How to Measure a Horse for an English Girth

Fitting an English saddle girth is an easy task that is worth the effort as it saves the trouble of arriving at a stable to ride and discovering that the girth is too short or long. Without a properly fitted girth, the saddle will not be stable, and since saddle stability affects rider stability, a secure saddle is crucial to safety. Save time and trouble by measuring and fitting the girth properly in the beginning, rather than in desperation later.

Gather all equipment and place it near the tie area. Bring the horse around and tie him. Make sure the area is flat and the horse is standing squarely.

If you are using a saddle and pads, place these on the horse just behind the dip of the shoulder bone and withers--where the saddle would go if you were riding.

If you are not using a saddle, skip to the next step.

Take the measuring tape and place one end on the third hole from the bottom of the front billet strap (the straps that the girth attaches to, underneath the main flap) on the left side of the saddle.

If not using a saddle, place the measuring tape approximately half way down the horse's rib cage along the indentation behind the shoulder and withers. If the saddle you will be using is small, such as for a child or small woman, place the tape several inches higher.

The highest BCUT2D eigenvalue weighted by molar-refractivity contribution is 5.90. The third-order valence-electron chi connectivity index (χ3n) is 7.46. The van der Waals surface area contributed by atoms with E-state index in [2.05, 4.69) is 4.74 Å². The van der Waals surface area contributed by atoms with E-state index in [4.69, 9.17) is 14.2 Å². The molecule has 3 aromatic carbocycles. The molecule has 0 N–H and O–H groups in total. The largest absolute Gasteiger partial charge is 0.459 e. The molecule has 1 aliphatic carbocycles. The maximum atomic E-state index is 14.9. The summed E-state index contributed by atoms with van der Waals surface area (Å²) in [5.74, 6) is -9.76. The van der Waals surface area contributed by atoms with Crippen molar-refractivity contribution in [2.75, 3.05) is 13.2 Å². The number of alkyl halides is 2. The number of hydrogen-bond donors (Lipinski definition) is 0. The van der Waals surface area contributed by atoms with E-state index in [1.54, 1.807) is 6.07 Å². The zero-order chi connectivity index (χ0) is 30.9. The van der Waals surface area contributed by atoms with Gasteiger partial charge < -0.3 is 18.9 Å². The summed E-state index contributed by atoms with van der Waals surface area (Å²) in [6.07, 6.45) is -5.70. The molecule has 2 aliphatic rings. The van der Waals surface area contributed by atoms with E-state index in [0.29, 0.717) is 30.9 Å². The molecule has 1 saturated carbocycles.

Holding the tape in place, pull it gently straight and mark at what point it reaches the horse's left front fetlock joint (ankle). This measurement, rounded to the nearest inch, is how long the girth should be. If no girths come in the size measured, round up to the nearest size.


Different saddles use different girths. If measuring with a dressage saddle in mind, subtract several inches. If using a jumping saddle or smaller saddle, consider adding several inches. Take the width of your horse into account while measuring. A narrow horse such as an Arabian will take a smaller girth than a very fat large pony. Measuring with a saddle is much more accurate than measuring without one. If you have a saddle but are still confused, just run the measuring tape from the third billet hole on one side to the same one on the other side, pull it snug, and use that measurement.


Horses are unpredictable at times, so be sure that your horse is comfortable with you putting things on his back and dangling strings around his legs. Wear proper footwear to avoid squashed toes in case the horse move while you are measuring.

Things You'll Need

  • Tie area for horse
  • Saddle (optional but advised)
  • Saddle pads (optional but advised)
  • Loose measuring tape
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About the Author

Kate Dennehy is a senior English and Writing major at Franciscan University. Dennehy has been writing for enjoyment since junior high. Dennehy is currently pursuing her goal of publishing many of her works. She has dedicated her time to helping other young writers as a Writing Center Tutor.